May 2022 Quarterly Economic Commentary with CIBC

With the support of our Builder Member financial institutions, the OG100 Quarterly Economic Commentary takes an in-depth look at recent economic conditions with a lens specific to helping Ontario’s mid-sized companies make better-informed business decisions.

May 2022 with Builder Member CIBC

Author: Andrew Grantham, Executive Director and Senior Economist | Economics | Capital Markets


Like most areas of the country, the Ontario economy has enjoyed a much faster recovery from 2020’s pandemic-driven downturn than it has from previous, more traditional, recessions. However, the recovery hasn’t been quite as quick as some other parts of the country, most notably BC and Quebec. Can Canada’s largest provincial economy close the gap, or has the pandemic seen a lasting shift in the economic landscape?

That’s going to come down to the balance in a tug of war between positives and negatives. There are indeed some positives for Ontario that are not shared across all other provinces, but the local economy is also more suspectable to some of the biggest risks we face today, namely high inflation and rising interest rates.

A mid-race stumble

Looking back on last year’s performance, it’s clear that Ontario’s economy has been held back more than others by supply chain disruptions, and in particular, their impact on the auto sector. Having closely matched the performance of neighbouring Quebec in the first year of the recovery, Ontario lagged behind in the second half of last year as those disruptions impacted production and export volumes.

The flip side of the coin, though, is that as these disruptions ease, the Ontario economy should be able to grow somewhat faster than other areas of the country and close that gap (Chart 1). The difficulty is knowing exactly when that will occur, particularly with the war in Ukraine and lockdown measures in China adding a new layer of uncertainty to progress in supply chains.

Russia’s increasing isolation on the global stage could also cause near-term problems for manufacturing firms in the province. Despite Russia directly accounting for only 0.1% of total Canadian imports, almost 1% of what we import initially originates in Russia.

Nickel, palladium and other commodities from that country are particularly important in manufacturing supply chains, including autos. Longer-term, though, there are also ways for Ontario to help fill gaps left by Russia in the global supply of commodities, and the provincial government has committed funds to help the exploration and development of mining operations in the north of the province.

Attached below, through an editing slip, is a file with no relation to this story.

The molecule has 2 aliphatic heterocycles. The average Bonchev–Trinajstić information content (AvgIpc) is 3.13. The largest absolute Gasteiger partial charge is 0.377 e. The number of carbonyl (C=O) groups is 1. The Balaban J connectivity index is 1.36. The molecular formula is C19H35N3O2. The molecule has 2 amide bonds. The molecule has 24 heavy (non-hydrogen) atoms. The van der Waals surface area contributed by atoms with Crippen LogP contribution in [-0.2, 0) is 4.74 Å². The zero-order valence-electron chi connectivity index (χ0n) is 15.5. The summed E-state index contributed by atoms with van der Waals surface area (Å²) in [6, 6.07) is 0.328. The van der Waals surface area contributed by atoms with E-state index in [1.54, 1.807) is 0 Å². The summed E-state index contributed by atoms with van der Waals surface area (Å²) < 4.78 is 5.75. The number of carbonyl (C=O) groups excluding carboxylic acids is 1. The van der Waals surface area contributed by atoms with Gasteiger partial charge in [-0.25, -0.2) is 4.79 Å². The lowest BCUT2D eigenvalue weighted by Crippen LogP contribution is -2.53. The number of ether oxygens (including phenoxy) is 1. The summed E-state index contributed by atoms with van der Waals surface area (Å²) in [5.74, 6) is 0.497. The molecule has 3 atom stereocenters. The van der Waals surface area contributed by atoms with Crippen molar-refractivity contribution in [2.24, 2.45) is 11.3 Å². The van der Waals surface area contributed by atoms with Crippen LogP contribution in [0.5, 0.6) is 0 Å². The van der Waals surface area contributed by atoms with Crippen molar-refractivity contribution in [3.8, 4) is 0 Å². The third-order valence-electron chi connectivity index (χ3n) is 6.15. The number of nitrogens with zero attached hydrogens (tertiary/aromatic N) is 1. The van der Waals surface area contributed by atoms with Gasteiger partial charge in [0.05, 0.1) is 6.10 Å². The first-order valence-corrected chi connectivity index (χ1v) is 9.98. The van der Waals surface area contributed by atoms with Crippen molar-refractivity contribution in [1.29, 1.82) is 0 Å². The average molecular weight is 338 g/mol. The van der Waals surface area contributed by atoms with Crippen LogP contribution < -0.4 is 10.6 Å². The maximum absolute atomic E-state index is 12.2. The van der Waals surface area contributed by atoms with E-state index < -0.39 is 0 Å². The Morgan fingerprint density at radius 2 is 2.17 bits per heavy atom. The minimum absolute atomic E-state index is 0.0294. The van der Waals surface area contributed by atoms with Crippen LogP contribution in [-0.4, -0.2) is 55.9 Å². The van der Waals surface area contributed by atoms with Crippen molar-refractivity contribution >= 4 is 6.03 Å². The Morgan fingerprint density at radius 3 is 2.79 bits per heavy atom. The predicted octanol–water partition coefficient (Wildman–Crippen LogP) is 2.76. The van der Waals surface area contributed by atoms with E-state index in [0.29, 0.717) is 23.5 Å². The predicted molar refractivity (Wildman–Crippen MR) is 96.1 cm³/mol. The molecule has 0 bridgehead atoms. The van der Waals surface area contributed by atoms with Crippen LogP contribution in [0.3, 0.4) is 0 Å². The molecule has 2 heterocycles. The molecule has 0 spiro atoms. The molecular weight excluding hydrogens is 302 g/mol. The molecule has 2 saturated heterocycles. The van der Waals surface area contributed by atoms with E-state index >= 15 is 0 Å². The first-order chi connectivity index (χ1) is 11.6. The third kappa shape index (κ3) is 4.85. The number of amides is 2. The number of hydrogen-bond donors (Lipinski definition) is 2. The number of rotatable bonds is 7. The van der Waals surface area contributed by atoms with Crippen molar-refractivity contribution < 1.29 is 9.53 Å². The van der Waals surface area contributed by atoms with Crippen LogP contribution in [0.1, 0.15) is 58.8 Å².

Chart 1 – Ontario to catch up with Quebec as supply disruptions ease
Source: Ontario and Quebec finance, CIBC
A fiscal bump

The provincial government will also have a direct impact on growth within the economy this year, through an acceleration in its own spending. While most provinces are seeing their spending slow, or even decline, as Covid-related expenses ease, the Progressive Conservative’s pre-election budget served up a 6.3% increase for fiscal 2022/23. That included a 10% rise in base program spending, which is basically everything not directly linked to the ongoing pandemic.

Education, health and investments to improve internet connectivity were the main areas to see spending increases, while there was also a greater than normal provision made for as yet unallocated expenditures. The end result will have government spending maintaining the huge gap that has opened up relative to what was planned prior to the pandemic (Chart 2).

With the province also temporarily cutting fuel tax and announcing some other measures to help households with the cost of living, government policy will at least temporarily be a bigger boost to the Ontario economy than what we’re seeing from fiscal authorities in other jurisdictions.

Chart 2 – Ontario government maintaining higher spending relative to pre-pandemic plan
Source: Ontario Finance, CIBC
The twin risks